Under the Autumn Star, by Knut Hamsun

Chapter XXXI

After a couple of days, I set myself down calmly and loftily to write to Falkenberg. I had a bit of a saw thing I’d left there at Øvrebø, I wrote; it might be a useful thing for owners of timber lands some day, and I proposed to come along and fetch it away shortly. Please keep an eye on it and see it doesn’t get damaged.

Yes, I wrote in that gentle style. That was the most dignified way. And since Falkenberg, of course, would mention it in the kitchen, and perhaps show the letter round, it had to be delicacy itself. But it was not all delicacy and nothing else; I fixed a definite date, to make it serious: I will come for the machine on Monday, 11th December.

I thought to myself: there, that’s clear and sound; if the machine’s not there that Monday, why, then, something will happen.

I took the letter to the post myself, and stuck a strip of stamps across the envelope as before. . . .

My beautiful ecstasy was still on me. I had received the loveliest letter in the world; here it was in my breast pocket; it was to me. Skriv ikke. No, indeed, but I could come. And then a dash at the end.

There wasn’t anything wrong, by any chance, about that underlining the word: as, for instance, meaning to emphasize the whole thing as an order? Ladies were always so fond of underlining all sorts of words, and putting in dashes here, there, and everywhere. But not she; no, not she!

A few days more, and the work at the Lensmand’s would be at an end; it fitted in very well, everything worked out nicely; on the 11th I was to be at Øvrebø. And that perhaps not a minute too soon. If the Captain really had any idea of his own about my machine, it would be necessary to act at once. Was a stranger to come stealing my hard-earned million? Hadn’t I toiled for it? I almost began to regret the gentleness of my letter to Falkenberg; I might have made it a good deal sharper; now, perhaps, he would imagine I was too soft to stand up for myself. Why, he might even take it into his head to bear witness against me, and say I hadn’t invented the machine at all! Hoho, Master Falkenberg, just try it on! In the first place, ’twill cost you your eternal salvation; and if that’s not enough, I’ll have you up for perjury before my friend and patron, the Lensmand. And you know what that’ll mean.

“Of course you must go,” said the Lensmand when I spoke to him about it. “And just come back here to me with your machine. You must look after your interests, of course; it may be a question of something considerable.”

The following day’s post brought a piece of news that changed the situation in a moment; there was a letter from Captain Falkenberg himself in the paper, saying it was due to a misunderstanding that the new timber saw had been stated as being of his invention. The apparatus had been designed by a man who had worked on his estate some time back. As to its value, he would not express any opinion. — Captain Falkenberg.

The Lensmand and I looked at each other.

“Well, what do you say now?” he asked.

“That the Captain, at any rate, is innocent.”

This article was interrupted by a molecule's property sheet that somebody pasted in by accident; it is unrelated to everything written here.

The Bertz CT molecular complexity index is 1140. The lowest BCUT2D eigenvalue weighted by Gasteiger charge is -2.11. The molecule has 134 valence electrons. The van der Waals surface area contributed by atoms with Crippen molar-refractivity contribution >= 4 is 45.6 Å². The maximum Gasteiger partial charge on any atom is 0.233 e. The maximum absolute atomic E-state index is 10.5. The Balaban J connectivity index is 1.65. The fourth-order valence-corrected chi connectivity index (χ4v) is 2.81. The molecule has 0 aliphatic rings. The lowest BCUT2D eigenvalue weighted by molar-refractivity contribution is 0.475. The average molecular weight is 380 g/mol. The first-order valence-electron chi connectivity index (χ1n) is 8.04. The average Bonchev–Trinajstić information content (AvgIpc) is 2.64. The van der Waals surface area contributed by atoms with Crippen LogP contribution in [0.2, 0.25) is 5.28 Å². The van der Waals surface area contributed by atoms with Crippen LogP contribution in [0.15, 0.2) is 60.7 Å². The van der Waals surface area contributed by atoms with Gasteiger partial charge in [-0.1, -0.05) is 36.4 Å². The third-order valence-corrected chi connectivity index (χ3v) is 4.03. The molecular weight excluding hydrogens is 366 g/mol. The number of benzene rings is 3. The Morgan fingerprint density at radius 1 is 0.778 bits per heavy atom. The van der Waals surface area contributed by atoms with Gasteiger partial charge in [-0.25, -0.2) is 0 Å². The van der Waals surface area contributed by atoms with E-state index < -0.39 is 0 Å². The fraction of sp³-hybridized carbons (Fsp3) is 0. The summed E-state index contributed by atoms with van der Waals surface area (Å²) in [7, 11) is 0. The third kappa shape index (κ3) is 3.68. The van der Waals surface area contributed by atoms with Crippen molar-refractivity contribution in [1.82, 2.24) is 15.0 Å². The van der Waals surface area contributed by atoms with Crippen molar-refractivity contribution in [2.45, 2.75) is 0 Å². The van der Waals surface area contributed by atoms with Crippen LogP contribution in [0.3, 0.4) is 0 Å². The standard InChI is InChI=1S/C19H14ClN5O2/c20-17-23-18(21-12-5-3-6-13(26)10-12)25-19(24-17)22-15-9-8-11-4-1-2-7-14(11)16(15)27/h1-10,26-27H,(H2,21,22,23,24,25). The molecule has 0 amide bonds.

“Ho! D’you know what I think?”

Pause. The Lensmand playing Lensmand from top to toe, unravelling schemes and plots.

“He is not innocent,” said he.


“Ah, I’ve seen that sort of thing before. Drawing in his horns, that’s all. Your letter put him on his guard. Haha!”

At this I had to confess to the Lensmand that I had not written to the Captain at all but had merely sent a bit of a note to one of the hands at Øvrebø; and even that letter could not have reached there yet, seeing it was only posted the night before.

This left the Lensmand dumb, and he gave up unravelling things. On the other hand, he seemed from now onward to be greatly in doubt as to whether the whole thing had any value at all.

“Quite likely the machine’s no good at all,” he said. But then he added kindly: “I mean, it may need touching up a bit, and improving. You’ve seen yourself how they’re always altering things like warships and flying-machines. Are you still determined to go?”

No more was said about my coming back here and bringing the machine with me. But the Lensmand wrote me a very nice recommendation. He would gladly have kept me on longer, it said, but the work was interrupted by private affairs of my own elsewhere. . . .

In the morning, when I was ready to start, a little girl stood in the courtyard waiting for me to come out. It was Olga. Was there ever such a child? She must have been afoot since midnight to get here so early. And there she stood in her blue skirt and her jacket.

“That you, Olga? Where are you going?”

She had come to see me.

How did she know I was here?

She had asked about me and found out where I was. And please was it true she was to keep the sewing-machine? But of course it couldn’t. . . .

Yes, the machine was hers all right; hadn’t I taken her picture in exchange? Did it work all right?

Yes, it worked all right.

We did not talk much together; I wanted to get her away before the Lensmand came out and began asking questions.

“Well, run along home now, child; you’ve a long way to go.”

Olga gives me her hand — it is swallowed up completely in mine, and she lets it lie there as long as I will. Then she thanks me, and shambles gaily off again. And her toes turning in and out all odd ways.


Last updated Sunday, March 27, 2016 at 11:55